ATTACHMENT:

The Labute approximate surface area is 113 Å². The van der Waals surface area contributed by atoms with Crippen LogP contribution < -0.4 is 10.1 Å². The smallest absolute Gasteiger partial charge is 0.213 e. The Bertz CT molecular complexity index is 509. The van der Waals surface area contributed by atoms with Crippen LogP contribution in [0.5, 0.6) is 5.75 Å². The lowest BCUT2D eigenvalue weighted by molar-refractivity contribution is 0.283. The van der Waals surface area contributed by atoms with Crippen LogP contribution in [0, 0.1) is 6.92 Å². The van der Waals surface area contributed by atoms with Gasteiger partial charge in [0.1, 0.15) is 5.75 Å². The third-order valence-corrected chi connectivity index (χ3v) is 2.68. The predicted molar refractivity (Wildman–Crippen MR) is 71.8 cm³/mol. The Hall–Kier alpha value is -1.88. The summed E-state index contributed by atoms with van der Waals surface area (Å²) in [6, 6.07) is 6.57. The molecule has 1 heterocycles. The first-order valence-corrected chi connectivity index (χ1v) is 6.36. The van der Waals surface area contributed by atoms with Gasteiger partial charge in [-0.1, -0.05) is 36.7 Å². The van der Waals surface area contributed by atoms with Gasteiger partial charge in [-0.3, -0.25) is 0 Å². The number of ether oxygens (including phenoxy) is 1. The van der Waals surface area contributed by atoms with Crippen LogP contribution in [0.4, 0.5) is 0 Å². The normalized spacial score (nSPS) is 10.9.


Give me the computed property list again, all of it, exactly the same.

The Labute approximate surface area is 113 Å². The van der Waals surface area contributed by atoms with Crippen LogP contribution < -0.4 is 10.1 Å². The smallest absolute Gasteiger partial charge is 0.213 e. The Bertz CT molecular complexity index is 509. The van der Waals surface area contributed by atoms with Crippen LogP contribution in [0.5, 0.6) is 5.75 Å². The lowest BCUT2D eigenvalue weighted by molar-refractivity contribution is 0.283. The van der Waals surface area contributed by atoms with Crippen LogP contribution in [0, 0.1) is 6.92 Å². The van der Waals surface area contributed by atoms with Gasteiger partial charge in [0.1, 0.15) is 5.75 Å². The third-order valence-corrected chi connectivity index (χ3v) is 2.68. The predicted molar refractivity (Wildman–Crippen MR) is 71.8 cm³/mol. The Hall–Kier alpha value is -1.88. The summed E-state index contributed by atoms with van der Waals surface area (Å²) in [6, 6.07) is 6.57. The molecule has 1 heterocycles. The first-order valence-corrected chi connectivity index (χ1v) is 6.36. The van der Waals surface area contributed by atoms with Gasteiger partial charge in [-0.1, -0.05) is 36.7 Å². The van der Waals surface area contributed by atoms with Gasteiger partial charge in [-0.3, -0.25) is 0 Å². The number of ether oxygens (including phenoxy) is 1. The van der Waals surface area contributed by atoms with Crippen LogP contribution in [0.4, 0.5) is 0 Å². The normalized spacial score (nSPS) is 10.9.